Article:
If you’ve ever made a purchase of any kind, chances are you spent way more than you should have on at least on of those purchases and didn’t even know it. Here are ten things you’re probably overspending on.
10. Drinking Water
Referred to by some as the biggest scam known to man, bottled water is one of the most ingenious marketing ideas in the history of the world. But, if there’s nothing wrong with the tap water at your home, you’re wasting your money. Beverage companies have somehow convinced us that bottled water is safer than tap water. But, according to The Motley Fool, your tap water is far more likely to be “strictly and stringently regulated by the authorities” than bottled water. And, it’s much cheaper, too. According to Minnesota Department of Health, “bottled water can cost thousands of times more than tap water. In Minnesota, tap water costs between a quarter and a half cent per gallon, on average. Bottled water costs between $1.00 and $7.50 per gallon nationally, on average.”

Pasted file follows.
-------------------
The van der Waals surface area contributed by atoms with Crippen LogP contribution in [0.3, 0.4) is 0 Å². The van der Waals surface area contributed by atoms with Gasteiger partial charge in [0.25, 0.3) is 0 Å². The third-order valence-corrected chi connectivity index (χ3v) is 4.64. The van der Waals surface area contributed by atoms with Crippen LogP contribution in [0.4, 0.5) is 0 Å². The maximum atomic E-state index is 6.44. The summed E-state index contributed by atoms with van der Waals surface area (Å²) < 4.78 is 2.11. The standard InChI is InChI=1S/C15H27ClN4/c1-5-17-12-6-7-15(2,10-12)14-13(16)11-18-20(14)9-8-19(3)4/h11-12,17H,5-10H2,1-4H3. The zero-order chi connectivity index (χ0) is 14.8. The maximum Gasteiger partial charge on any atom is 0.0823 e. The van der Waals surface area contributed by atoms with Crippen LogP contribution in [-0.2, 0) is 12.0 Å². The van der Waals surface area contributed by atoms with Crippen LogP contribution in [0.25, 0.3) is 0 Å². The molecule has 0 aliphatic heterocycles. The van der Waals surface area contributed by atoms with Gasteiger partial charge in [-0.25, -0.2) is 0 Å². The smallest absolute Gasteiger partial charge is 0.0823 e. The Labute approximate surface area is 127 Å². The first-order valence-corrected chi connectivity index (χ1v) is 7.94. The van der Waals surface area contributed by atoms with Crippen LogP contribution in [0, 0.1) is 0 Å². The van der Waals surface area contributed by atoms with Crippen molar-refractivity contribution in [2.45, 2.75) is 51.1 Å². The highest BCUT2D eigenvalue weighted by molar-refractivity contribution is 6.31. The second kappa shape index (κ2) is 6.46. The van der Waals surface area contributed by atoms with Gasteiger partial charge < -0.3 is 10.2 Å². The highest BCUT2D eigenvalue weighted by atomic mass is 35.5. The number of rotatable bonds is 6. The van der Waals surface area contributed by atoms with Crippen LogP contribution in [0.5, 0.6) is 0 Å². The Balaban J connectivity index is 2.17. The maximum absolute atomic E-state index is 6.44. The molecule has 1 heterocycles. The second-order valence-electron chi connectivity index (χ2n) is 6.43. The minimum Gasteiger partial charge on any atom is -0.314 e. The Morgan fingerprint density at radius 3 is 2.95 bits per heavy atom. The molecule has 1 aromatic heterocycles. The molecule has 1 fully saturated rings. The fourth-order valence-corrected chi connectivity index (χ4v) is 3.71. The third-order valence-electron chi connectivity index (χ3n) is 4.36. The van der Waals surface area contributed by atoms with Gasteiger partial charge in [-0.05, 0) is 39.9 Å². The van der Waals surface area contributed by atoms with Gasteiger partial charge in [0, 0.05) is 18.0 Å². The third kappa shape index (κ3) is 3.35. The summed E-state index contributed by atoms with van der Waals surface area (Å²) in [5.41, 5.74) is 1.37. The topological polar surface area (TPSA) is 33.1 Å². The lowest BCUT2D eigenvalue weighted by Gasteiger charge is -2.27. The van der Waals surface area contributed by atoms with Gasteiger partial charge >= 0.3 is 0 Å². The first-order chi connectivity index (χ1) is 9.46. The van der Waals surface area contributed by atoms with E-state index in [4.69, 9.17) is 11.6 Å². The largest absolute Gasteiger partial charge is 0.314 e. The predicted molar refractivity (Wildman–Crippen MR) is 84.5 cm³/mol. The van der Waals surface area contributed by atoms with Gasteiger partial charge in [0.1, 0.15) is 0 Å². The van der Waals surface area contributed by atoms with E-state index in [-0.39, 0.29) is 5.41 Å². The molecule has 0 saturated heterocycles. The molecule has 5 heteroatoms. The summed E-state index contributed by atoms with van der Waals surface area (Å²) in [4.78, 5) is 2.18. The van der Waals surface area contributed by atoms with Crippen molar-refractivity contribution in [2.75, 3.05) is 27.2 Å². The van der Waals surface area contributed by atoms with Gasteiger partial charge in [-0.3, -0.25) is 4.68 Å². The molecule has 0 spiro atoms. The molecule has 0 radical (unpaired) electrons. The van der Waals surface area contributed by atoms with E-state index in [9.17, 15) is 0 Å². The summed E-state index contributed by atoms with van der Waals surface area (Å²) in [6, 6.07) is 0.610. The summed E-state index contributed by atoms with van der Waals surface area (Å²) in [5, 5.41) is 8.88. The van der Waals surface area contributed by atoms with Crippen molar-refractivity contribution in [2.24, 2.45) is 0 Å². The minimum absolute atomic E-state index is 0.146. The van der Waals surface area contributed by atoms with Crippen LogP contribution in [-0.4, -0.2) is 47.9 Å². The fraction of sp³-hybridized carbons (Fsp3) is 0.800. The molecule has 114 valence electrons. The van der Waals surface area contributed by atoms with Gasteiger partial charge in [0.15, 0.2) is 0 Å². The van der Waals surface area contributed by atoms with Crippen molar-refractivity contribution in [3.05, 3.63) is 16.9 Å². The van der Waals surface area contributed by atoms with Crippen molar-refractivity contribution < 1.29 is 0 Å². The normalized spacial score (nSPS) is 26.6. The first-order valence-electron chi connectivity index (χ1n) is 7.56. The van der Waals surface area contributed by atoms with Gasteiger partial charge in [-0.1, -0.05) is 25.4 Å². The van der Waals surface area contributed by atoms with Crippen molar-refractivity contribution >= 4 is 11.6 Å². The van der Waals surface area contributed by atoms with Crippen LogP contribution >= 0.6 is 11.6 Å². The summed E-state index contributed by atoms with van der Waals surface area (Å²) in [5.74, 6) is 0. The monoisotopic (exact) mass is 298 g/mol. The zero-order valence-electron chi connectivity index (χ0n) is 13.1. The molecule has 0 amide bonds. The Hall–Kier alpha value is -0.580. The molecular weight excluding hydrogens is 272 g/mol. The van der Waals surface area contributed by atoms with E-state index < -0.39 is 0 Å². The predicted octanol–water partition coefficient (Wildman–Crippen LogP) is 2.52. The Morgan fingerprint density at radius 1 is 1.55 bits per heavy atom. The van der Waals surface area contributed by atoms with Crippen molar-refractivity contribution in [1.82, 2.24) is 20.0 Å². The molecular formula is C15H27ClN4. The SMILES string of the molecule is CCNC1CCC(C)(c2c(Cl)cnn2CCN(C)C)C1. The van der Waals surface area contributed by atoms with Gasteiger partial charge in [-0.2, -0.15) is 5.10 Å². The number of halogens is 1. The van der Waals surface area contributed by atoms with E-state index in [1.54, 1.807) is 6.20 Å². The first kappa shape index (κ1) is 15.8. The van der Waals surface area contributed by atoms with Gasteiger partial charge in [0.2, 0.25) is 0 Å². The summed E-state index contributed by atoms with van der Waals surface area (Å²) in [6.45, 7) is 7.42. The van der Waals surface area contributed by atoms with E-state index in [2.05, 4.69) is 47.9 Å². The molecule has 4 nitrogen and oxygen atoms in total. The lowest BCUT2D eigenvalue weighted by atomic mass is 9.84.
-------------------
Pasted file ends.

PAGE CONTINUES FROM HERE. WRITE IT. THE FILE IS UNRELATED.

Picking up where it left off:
DID YOU KNOW?
The bottled water you’re buying just might be tap water that’s been purified. According to the International Bottled Water Association (IBWA), “many bottled water companies use public water sources for their products.” In fact, more than 25 percent of bottled water comes from a municipal supply, Reader’s Digest says.
The average cost for an American wedding these days is more than $25,000! Seriously?!? That’s an annual salary for some folks. We understand that this is one of the most important days in your life, but, remember, you still have to live after that day has passed. According to a recent study, money worries are the leading cause of failed marriages today, so the last thing you want to do is start your marriage off on the wrong foot. With that said, there are cheaper alternatives out there, and you can still have a beautiful ceremony. Here are some options:
-Make it a small, intimate gathering. You don’t have to invite every person you and your mate know. Unless your mail carrier is also a close family member, they really don’t need an invitation now do they?
-Buy a used gown.
-Buy your cake from your local grocery store’s bakery.
-Don’t get crazy with the flowers. They can be quite expensive, so only buy a few of them.
According to the National Funeral Directors Association, the average cost of a funeral with viewing and burial in 2016 was $7,360. That doesn’t even include the cost of the cemetery plot, vault, monument or marker, floral arrangements, and newspaper obituary. And, while most of us want to go out in style, there are things we can do to make that already stressful time less stressful on our loved ones. Here are two options: